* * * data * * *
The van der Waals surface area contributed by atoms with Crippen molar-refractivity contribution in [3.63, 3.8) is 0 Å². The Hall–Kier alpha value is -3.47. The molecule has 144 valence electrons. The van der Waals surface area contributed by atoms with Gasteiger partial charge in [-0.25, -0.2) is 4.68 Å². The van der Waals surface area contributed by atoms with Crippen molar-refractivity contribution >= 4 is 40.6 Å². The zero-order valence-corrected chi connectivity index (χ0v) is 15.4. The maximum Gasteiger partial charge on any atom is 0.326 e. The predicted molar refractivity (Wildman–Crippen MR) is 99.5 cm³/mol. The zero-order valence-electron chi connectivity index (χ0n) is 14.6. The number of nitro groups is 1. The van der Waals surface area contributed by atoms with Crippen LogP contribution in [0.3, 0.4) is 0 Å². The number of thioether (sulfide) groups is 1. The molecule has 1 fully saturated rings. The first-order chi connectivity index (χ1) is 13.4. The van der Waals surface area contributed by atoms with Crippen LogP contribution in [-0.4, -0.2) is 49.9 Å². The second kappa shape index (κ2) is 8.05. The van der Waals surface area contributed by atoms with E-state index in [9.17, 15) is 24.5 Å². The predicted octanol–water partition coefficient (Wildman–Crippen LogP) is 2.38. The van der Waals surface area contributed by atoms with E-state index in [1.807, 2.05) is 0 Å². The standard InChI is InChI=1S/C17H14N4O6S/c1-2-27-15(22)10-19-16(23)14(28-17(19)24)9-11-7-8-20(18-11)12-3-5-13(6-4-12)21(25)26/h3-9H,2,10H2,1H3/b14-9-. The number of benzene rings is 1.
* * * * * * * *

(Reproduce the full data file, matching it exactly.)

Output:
The van der Waals surface area contributed by atoms with Crippen molar-refractivity contribution in [3.63, 3.8) is 0 Å². The Hall–Kier alpha value is -3.47. The molecule has 144 valence electrons. The van der Waals surface area contributed by atoms with Gasteiger partial charge in [-0.25, -0.2) is 4.68 Å². The van der Waals surface area contributed by atoms with Crippen molar-refractivity contribution >= 4 is 40.6 Å². The zero-order valence-corrected chi connectivity index (χ0v) is 15.4. The maximum Gasteiger partial charge on any atom is 0.326 e. The predicted molar refractivity (Wildman–Crippen MR) is 99.5 cm³/mol. The zero-order valence-electron chi connectivity index (χ0n) is 14.6. The number of nitro groups is 1. The van der Waals surface area contributed by atoms with Crippen LogP contribution in [0.3, 0.4) is 0 Å². The number of thioether (sulfide) groups is 1. The molecule has 1 fully saturated rings. The first-order chi connectivity index (χ1) is 13.4. The van der Waals surface area contributed by atoms with Crippen LogP contribution in [-0.4, -0.2) is 49.9 Å². The second kappa shape index (κ2) is 8.05. The van der Waals surface area contributed by atoms with E-state index in [9.17, 15) is 24.5 Å². The predicted octanol–water partition coefficient (Wildman–Crippen LogP) is 2.38. The van der Waals surface area contributed by atoms with E-state index in [1.807, 2.05) is 0 Å². The standard InChI is InChI=1S/C17H14N4O6S/c1-2-27-15(22)10-19-16(23)14(28-17(19)24)9-11-7-8-20(18-11)12-3-5-13(6-4-12)21(25)26/h3-9H,2,10H2,1H3/b14-9-. The number of benzene rings is 1.